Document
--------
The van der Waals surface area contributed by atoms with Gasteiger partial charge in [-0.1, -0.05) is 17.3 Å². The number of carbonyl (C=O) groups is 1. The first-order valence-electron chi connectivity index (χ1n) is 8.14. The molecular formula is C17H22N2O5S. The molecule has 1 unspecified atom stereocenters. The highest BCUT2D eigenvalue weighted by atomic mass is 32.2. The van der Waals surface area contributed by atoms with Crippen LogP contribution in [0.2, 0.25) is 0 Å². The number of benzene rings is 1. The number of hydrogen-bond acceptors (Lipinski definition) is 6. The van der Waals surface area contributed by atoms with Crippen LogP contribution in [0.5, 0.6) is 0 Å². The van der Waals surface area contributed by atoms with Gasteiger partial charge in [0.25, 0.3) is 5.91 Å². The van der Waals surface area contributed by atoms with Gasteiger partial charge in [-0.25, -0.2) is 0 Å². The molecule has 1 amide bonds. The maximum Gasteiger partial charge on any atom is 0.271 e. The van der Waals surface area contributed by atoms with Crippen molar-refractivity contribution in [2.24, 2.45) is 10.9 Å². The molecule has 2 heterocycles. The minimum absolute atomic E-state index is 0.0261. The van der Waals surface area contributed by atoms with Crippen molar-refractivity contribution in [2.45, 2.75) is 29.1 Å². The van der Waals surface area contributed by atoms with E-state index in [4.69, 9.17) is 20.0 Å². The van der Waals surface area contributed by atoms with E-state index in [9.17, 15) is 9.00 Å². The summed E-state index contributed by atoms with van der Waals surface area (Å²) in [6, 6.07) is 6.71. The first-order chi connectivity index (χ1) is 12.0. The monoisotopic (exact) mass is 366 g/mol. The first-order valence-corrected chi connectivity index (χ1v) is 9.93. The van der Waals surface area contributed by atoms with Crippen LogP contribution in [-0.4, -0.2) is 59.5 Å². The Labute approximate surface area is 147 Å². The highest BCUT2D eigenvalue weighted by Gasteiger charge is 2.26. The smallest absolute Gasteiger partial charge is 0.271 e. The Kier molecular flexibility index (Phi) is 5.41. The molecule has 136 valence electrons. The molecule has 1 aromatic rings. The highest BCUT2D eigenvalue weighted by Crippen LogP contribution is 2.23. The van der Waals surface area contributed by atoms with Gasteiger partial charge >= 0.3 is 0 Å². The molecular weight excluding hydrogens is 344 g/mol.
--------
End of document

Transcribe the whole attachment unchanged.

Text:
The van der Waals surface area contributed by atoms with Gasteiger partial charge in [-0.1, -0.05) is 17.3 Å². The number of carbonyl (C=O) groups is 1. The first-order valence-electron chi connectivity index (χ1n) is 8.14. The molecular formula is C17H22N2O5S. The molecule has 1 unspecified atom stereocenters. The highest BCUT2D eigenvalue weighted by atomic mass is 32.2. The van der Waals surface area contributed by atoms with Crippen LogP contribution in [0.2, 0.25) is 0 Å². The number of benzene rings is 1. The number of hydrogen-bond acceptors (Lipinski definition) is 6. The van der Waals surface area contributed by atoms with Crippen LogP contribution in [0.5, 0.6) is 0 Å². The van der Waals surface area contributed by atoms with Gasteiger partial charge in [0.25, 0.3) is 5.91 Å². The van der Waals surface area contributed by atoms with Gasteiger partial charge in [-0.25, -0.2) is 0 Å². The molecule has 1 amide bonds. The maximum Gasteiger partial charge on any atom is 0.271 e. The van der Waals surface area contributed by atoms with Crippen molar-refractivity contribution in [2.24, 2.45) is 10.9 Å². The molecule has 2 heterocycles. The minimum absolute atomic E-state index is 0.0261. The van der Waals surface area contributed by atoms with Crippen molar-refractivity contribution in [2.45, 2.75) is 29.1 Å². The van der Waals surface area contributed by atoms with E-state index in [4.69, 9.17) is 20.0 Å². The van der Waals surface area contributed by atoms with E-state index in [9.17, 15) is 9.00 Å². The summed E-state index contributed by atoms with van der Waals surface area (Å²) in [6, 6.07) is 6.71. The first-order chi connectivity index (χ1) is 12.0. The monoisotopic (exact) mass is 366 g/mol. The first-order valence-corrected chi connectivity index (χ1v) is 9.93. The van der Waals surface area contributed by atoms with Crippen LogP contribution in [-0.4, -0.2) is 59.5 Å². The Labute approximate surface area is 147 Å². The highest BCUT2D eigenvalue weighted by Gasteiger charge is 2.26. The smallest absolute Gasteiger partial charge is 0.271 e. The Kier molecular flexibility index (Phi) is 5.41. The molecule has 136 valence electrons. The molecule has 1 aromatic rings. The highest BCUT2D eigenvalue weighted by Crippen LogP contribution is 2.23. The van der Waals surface area contributed by atoms with Gasteiger partial charge >= 0.3 is 0 Å². The molecular weight excluding hydrogens is 344 g/mol.